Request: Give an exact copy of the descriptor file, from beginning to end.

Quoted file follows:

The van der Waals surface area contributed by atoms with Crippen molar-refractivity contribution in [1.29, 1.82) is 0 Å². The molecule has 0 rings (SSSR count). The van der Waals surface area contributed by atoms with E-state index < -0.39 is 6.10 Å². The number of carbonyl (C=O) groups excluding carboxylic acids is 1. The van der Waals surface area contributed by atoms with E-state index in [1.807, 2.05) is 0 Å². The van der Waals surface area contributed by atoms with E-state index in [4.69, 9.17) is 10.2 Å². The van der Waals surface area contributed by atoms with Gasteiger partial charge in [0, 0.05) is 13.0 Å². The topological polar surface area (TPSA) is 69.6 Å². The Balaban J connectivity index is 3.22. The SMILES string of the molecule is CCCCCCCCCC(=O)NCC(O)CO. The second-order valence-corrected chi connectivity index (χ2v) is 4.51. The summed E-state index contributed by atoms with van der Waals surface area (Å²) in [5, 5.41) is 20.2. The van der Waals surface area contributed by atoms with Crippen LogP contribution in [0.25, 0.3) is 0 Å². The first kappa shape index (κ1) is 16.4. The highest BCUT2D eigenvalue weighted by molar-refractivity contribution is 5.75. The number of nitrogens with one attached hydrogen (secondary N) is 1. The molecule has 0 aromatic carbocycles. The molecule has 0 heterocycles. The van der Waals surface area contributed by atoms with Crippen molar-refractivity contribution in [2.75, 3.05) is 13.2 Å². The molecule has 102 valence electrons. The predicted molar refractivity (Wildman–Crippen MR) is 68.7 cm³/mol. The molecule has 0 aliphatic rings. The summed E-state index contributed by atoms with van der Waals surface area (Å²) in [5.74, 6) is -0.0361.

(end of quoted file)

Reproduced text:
The van der Waals surface area contributed by atoms with Crippen molar-refractivity contribution in [1.29, 1.82) is 0 Å². The molecule has 0 rings (SSSR count). The van der Waals surface area contributed by atoms with E-state index < -0.39 is 6.10 Å². The number of carbonyl (C=O) groups excluding carboxylic acids is 1. The van der Waals surface area contributed by atoms with E-state index in [1.807, 2.05) is 0 Å². The van der Waals surface area contributed by atoms with E-state index in [4.69, 9.17) is 10.2 Å². The van der Waals surface area contributed by atoms with Gasteiger partial charge in [0, 0.05) is 13.0 Å². The topological polar surface area (TPSA) is 69.6 Å². The Balaban J connectivity index is 3.22. The SMILES string of the molecule is CCCCCCCCCC(=O)NCC(O)CO. The second-order valence-corrected chi connectivity index (χ2v) is 4.51. The summed E-state index contributed by atoms with van der Waals surface area (Å²) in [5, 5.41) is 20.2. The van der Waals surface area contributed by atoms with Crippen LogP contribution in [0.25, 0.3) is 0 Å². The first kappa shape index (κ1) is 16.4. The highest BCUT2D eigenvalue weighted by molar-refractivity contribution is 5.75. The number of nitrogens with one attached hydrogen (secondary N) is 1. The molecule has 0 aromatic carbocycles. The molecule has 0 heterocycles. The van der Waals surface area contributed by atoms with Crippen molar-refractivity contribution in [2.75, 3.05) is 13.2 Å². The molecule has 102 valence electrons. The predicted molar refractivity (Wildman–Crippen MR) is 68.7 cm³/mol. The molecule has 0 aliphatic rings. The summed E-state index contributed by atoms with van der Waals surface area (Å²) in [5.74, 6) is -0.0361.